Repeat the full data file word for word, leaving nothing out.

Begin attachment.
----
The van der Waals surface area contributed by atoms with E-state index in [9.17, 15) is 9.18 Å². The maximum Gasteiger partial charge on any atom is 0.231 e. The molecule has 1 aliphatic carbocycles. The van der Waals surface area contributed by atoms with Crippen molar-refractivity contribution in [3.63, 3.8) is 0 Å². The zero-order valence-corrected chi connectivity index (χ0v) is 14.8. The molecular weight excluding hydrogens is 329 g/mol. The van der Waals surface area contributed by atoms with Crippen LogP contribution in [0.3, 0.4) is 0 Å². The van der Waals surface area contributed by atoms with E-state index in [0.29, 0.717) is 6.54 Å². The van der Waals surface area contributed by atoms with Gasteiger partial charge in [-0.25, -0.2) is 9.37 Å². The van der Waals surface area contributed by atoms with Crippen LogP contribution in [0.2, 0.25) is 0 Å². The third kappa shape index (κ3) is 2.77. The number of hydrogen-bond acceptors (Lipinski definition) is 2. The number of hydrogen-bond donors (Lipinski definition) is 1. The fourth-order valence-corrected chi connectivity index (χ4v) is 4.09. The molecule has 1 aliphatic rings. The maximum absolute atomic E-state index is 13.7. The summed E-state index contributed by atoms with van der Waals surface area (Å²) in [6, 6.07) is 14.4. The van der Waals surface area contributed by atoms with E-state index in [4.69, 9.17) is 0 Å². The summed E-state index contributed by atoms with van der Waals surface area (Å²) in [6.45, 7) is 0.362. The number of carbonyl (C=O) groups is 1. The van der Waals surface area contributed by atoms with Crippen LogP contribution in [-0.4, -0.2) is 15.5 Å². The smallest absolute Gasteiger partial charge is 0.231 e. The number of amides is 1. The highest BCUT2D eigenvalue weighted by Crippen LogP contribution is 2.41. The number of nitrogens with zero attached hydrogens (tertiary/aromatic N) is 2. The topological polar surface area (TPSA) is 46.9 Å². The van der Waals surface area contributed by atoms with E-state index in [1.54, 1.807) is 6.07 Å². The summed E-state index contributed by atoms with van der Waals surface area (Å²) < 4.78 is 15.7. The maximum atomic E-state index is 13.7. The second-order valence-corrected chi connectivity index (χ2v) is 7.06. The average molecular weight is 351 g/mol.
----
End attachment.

The van der Waals surface area contributed by atoms with E-state index in [9.17, 15) is 9.18 Å². The maximum Gasteiger partial charge on any atom is 0.231 e. The molecule has 1 aliphatic carbocycles. The van der Waals surface area contributed by atoms with Crippen molar-refractivity contribution in [3.63, 3.8) is 0 Å². The zero-order valence-corrected chi connectivity index (χ0v) is 14.8. The molecular weight excluding hydrogens is 329 g/mol. The van der Waals surface area contributed by atoms with Crippen LogP contribution in [0.3, 0.4) is 0 Å². The van der Waals surface area contributed by atoms with E-state index in [0.29, 0.717) is 6.54 Å². The van der Waals surface area contributed by atoms with Gasteiger partial charge in [-0.25, -0.2) is 9.37 Å². The van der Waals surface area contributed by atoms with Crippen LogP contribution in [0.2, 0.25) is 0 Å². The third kappa shape index (κ3) is 2.77. The number of hydrogen-bond acceptors (Lipinski definition) is 2. The number of hydrogen-bond donors (Lipinski definition) is 1. The fourth-order valence-corrected chi connectivity index (χ4v) is 4.09. The molecule has 1 aliphatic rings. The maximum absolute atomic E-state index is 13.7. The summed E-state index contributed by atoms with van der Waals surface area (Å²) in [6, 6.07) is 14.4. The van der Waals surface area contributed by atoms with E-state index in [4.69, 9.17) is 0 Å². The summed E-state index contributed by atoms with van der Waals surface area (Å²) in [6.45, 7) is 0.362. The number of carbonyl (C=O) groups is 1. The van der Waals surface area contributed by atoms with Crippen LogP contribution in [-0.4, -0.2) is 15.5 Å². The smallest absolute Gasteiger partial charge is 0.231 e. The number of amides is 1. The highest BCUT2D eigenvalue weighted by Crippen LogP contribution is 2.41. The number of nitrogens with zero attached hydrogens (tertiary/aromatic N) is 2. The topological polar surface area (TPSA) is 46.9 Å². The van der Waals surface area contributed by atoms with E-state index in [1.54, 1.807) is 6.07 Å². The summed E-state index contributed by atoms with van der Waals surface area (Å²) < 4.78 is 15.7. The maximum atomic E-state index is 13.7. The second-order valence-corrected chi connectivity index (χ2v) is 7.06. The average molecular weight is 351 g/mol.